Monroe Trout and Ayn Rand

The Wall Street Journal ran a tabloid-like article about Monroe Trout. The article spoke of a lawsuit between Trout and his brother. Why mention this article? The piece that ran in the Journal also poked fun at Trout for following the philosophical tenets of Ayn Rand.

Rand’s teachings and writings rooted in laissez-faire capitalism are the ground upon which successful traders should stand:

Man’s mind, states John Galt, the protagonist of Atlas Shrugged, is his basic tool of survival. Life is given to him, survival is not. His body is given to him, its sustenance is not. His mind is given to him, its content is not. To remain alive, he must act, and before he can act he must know the nature and purpose of his action. He cannot obtain his food without a knowledge of food and of the way to obtain it. He cannot dig a ditch, or build a cyclotron, without a knowledge of his aim and of the means to achieve it. To remain alive, he must think.

Thinking is not an automatic process. A man can choose to think or to let his mind stagnate, or he can choose actively to turn against his intelligence, to evade his knowledge, to subvert his reason. If he refuses to think, he courts disaster: he cannot with impunity reject his means of perceiving reality.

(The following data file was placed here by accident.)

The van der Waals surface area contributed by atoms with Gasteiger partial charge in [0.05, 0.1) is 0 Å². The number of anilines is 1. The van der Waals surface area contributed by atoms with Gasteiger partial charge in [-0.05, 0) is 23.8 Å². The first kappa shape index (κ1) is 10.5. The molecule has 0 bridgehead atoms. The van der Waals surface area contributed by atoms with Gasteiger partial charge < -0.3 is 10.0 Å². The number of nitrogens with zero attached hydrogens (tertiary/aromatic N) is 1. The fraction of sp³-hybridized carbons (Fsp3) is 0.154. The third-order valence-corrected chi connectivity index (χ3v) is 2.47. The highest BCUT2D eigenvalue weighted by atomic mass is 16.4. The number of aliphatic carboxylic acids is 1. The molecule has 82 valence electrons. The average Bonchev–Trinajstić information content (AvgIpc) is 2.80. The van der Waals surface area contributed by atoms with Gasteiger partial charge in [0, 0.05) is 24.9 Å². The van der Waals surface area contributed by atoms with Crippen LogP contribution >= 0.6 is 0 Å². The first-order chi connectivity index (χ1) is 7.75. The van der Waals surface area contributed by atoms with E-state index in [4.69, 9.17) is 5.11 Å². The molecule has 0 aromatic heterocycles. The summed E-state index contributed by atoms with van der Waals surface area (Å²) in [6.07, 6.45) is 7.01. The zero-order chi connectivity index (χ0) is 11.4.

Rand is more than relevant. Think about this excerpt from Rand’s writing within the context of trading. Are not blindly following your broker’s opinions, listening to David Faber, chatting at Motley Fool, griping at, trading RSI or watching support/resistance levels all actions demonstrating your choice not to think? Aren’t you allowing your mind to stagnate by evading the pure reality by relying on others to think for you and distort it? Following the hollow messages of other so called experts of trading courts disaster. We are sure all readers know at least one person who went bankrupt in the market by refusing to think for himself.

Trading is a zero-sum game. It’s you against the world. It’s not you and your friend or you and your broker fighting together. You are left to objectively use your mind to determine the best course of action in order pull a profit from the other traders in the world who are competing with you at the game. You must dig deep to understand why one course of action is better than another and avoid decision making based on fear. Pure fear is why the Nasdaq rose so far and plunged so low. And those who controlled their fear with confidence in themselves and their decision-making made a killing.

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